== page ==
There is much wrong in this, either, radically skeptical, radically relativistic, or quasi-Newmanesque Roman Catholic view of the role of the Westminster Confession and catechisms in interpreting Scripture. But I want to mention something basic.
If you use a lens faithfully to an examine an object, such use does not preclude you from realizing if the lens is smudged in some places.
This is a pretty silly point, except it exposes a silly strategy among Protestants. Rather than dealing with exegesis, some “protestants” prefer to point out that the person that they disagree with is failing to conform to the Westminster Standards and is thereby in violation of some sort of “rule of faith.” But the exact opposite is the case. A person may be in disagreement with the Westminster standards in some place in some degree precisely because he has been more diligent in using them.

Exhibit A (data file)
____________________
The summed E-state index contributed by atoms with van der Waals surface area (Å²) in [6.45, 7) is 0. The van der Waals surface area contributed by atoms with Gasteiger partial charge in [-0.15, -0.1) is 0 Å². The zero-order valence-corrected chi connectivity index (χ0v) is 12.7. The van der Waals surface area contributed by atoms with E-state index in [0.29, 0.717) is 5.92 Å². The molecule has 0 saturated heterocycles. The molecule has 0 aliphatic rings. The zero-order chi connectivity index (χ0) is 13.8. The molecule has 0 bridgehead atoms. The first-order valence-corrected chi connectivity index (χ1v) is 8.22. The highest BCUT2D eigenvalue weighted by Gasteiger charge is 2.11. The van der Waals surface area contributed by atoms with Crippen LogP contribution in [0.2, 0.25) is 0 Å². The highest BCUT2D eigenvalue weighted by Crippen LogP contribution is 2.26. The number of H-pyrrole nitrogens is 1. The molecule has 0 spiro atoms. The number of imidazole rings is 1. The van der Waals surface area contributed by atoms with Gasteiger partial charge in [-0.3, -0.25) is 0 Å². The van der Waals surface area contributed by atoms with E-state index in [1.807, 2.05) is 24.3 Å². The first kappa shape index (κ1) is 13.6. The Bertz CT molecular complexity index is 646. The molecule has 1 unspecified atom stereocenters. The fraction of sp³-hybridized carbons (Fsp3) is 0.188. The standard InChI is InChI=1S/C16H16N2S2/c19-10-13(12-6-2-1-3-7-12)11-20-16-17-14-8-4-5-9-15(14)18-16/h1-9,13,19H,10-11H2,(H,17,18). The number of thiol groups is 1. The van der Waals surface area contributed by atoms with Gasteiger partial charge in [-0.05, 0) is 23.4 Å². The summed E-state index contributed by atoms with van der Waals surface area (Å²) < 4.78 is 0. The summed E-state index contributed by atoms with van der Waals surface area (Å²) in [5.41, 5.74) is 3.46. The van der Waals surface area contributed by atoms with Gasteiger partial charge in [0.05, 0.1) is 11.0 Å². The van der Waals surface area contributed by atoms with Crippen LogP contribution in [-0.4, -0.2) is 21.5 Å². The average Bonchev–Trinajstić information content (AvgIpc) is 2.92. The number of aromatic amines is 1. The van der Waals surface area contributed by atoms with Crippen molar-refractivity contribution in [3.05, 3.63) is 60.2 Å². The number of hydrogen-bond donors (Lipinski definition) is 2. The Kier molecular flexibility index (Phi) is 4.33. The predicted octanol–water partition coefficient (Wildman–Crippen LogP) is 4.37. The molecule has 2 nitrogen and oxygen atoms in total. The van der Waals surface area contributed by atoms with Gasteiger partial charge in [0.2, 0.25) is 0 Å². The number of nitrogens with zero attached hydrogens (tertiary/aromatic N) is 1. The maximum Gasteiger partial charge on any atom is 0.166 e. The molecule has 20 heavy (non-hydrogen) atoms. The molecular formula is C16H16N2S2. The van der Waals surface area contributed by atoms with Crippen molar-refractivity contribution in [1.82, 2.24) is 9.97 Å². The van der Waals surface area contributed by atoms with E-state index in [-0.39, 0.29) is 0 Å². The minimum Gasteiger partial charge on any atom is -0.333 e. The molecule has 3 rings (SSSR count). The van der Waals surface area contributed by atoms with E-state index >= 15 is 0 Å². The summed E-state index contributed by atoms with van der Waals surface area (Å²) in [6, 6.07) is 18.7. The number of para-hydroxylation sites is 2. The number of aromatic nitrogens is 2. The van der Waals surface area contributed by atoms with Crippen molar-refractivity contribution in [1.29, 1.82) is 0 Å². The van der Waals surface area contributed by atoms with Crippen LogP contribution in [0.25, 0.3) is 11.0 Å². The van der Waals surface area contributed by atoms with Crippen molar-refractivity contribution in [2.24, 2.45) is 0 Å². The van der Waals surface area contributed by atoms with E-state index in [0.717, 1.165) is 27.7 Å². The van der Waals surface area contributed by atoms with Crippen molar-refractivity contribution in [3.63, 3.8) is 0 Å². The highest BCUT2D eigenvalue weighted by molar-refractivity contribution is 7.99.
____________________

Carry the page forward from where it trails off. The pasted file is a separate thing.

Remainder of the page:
Saying that at some point the Westminster Confession and Catechisms vary from Scripture (paedocommunion, say) does not mean that one doesn’t use the Westminster standards as a “lens” for interpreting Scripture. It could mean the opposite. The interpreter might have been very careful in studying Scripture via the interpretation of the Westminster documents and noticed a tension that led him to embrace paedocommunion.